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Which countries was Lewis thinking of specifically that had seen continued growth but no large increase in living standards? Africa's population exploded, so it's surplus labor increased even without productive export sectors. India and China can't have been that big yet. South America? South-east Asia?
Coincidentally, the FT has this story today: "China turns to robotics as labour costs rise" (http://www.ft.com/cms/s/0/2a804e04-0c95-11e2-a776-00144feabdc0.html).
It wasn't clear from the video that the issue wasn't just that the baseline chosen to see whether wages are rising wasn't just the wrong one. It said that the reason wages stay low is because poor workers from the countryside come and work so wages do not rise as there is a large supply. I don't see why the poor workers from the countryside's wages aren't rising given that they are moving to get these jobs so why haven't wages risen?
Has any country ever adopted an industrial policy that attempts to couple Paul Rosenstein-Rodan's theory of the Big Push with W. Arthur Lewis' concept of surplus labor? That is, spend massively in infrastructure and industry to move lots of people from the subsistence sector to the capitalist sector quickly so as to exhaust the surplus labor thereby raising wages and profits?
Surely, being in favor of protectionism because your surplus labor needs to be used, is a difficult proposition. Due to lack of imports, you need to produce more goods yourself, but that will only reduce the surplus labor if your exports still rise. That means the product quality must be sufficient without being able to source the best suppliers. Otherwise you export less *and* distribute export income among more workers in more industries making it less attractive for employees to move into export industries.
I'm interested in how this idea translates to developed economies with globalisation. I live in a country that suddenly has access to almost an infinite supply of labor in the form of migrant workers. The idea that "capital formation raises profits, not wages" appears to be a phenomenon we've been seeing in many developed countries over the past 5-10 years with the economic recoveries not being accompanied by wage recoveries.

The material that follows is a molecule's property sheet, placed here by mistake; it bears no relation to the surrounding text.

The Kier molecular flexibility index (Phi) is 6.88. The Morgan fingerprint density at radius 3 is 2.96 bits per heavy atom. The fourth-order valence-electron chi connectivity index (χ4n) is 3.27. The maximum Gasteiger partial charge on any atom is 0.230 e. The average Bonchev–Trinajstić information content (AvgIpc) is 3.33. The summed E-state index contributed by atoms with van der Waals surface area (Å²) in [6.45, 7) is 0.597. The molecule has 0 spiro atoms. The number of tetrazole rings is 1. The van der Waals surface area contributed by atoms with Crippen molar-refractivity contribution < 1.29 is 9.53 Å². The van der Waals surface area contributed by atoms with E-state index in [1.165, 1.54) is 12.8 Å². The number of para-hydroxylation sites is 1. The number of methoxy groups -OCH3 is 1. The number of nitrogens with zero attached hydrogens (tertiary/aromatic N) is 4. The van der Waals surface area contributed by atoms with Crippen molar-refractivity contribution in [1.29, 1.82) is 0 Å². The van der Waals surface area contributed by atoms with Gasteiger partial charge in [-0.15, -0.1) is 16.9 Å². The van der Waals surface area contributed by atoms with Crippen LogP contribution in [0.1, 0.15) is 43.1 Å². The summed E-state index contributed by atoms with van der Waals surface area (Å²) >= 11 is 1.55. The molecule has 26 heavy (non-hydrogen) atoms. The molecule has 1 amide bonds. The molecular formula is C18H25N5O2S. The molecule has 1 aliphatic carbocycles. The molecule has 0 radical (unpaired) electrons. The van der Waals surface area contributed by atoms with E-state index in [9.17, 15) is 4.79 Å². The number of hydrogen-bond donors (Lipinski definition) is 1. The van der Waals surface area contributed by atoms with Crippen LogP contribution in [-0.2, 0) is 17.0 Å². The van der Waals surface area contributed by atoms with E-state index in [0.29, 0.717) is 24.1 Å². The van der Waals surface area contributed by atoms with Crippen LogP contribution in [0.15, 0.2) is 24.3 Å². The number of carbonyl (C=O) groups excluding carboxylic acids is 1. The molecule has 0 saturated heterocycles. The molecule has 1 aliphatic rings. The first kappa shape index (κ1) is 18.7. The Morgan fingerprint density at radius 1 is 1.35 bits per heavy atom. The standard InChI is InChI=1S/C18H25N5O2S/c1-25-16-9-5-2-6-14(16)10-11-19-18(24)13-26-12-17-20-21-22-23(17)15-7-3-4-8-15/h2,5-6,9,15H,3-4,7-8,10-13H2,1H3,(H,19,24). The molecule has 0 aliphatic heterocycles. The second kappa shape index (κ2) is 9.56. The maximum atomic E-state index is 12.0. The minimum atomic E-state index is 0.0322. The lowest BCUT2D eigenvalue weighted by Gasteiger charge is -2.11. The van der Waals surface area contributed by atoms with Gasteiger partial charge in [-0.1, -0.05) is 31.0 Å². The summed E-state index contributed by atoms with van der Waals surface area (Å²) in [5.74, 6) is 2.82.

I am currently living in India (for about a month now), and my casual observations lead me to wonder if the abundant supply of cheap manual labor here doesn't inhibit growth & the adoption of labor-saving (i.e., more efficient) technologies. I can imagine how wages would remain low with this abundant supply and how this would prevent more people from moving into the middle class. But how well accepted and verified is Arthur's theory now almost 60 years after the fact?
Does he say anything about how governments and ruling elites have created this pool of surplus or cheap labour to preserve their revenues? That is, it is not a natural phenomenon. Nor is there a simple labour market, as the summary seems to suggest. The market for systems analysts is not the same as for farm labourers. Without immigration your health service might not have enough skilled workers. Of course the medical schools and hospital managements might artificially create the shortages to save money and increase profits. A mismatch between labour skills and demand seems to characterize most industrial societies, but few are doing anything serious to redress the situation, no matter what Obama say. What are Americans to do when India can provide all its needs in programmers, Mexicans are the only people to do menial jobs, and online education (from other places on the planet) will reduce its need for professors? Will we take in each other's washing, Ricardo style?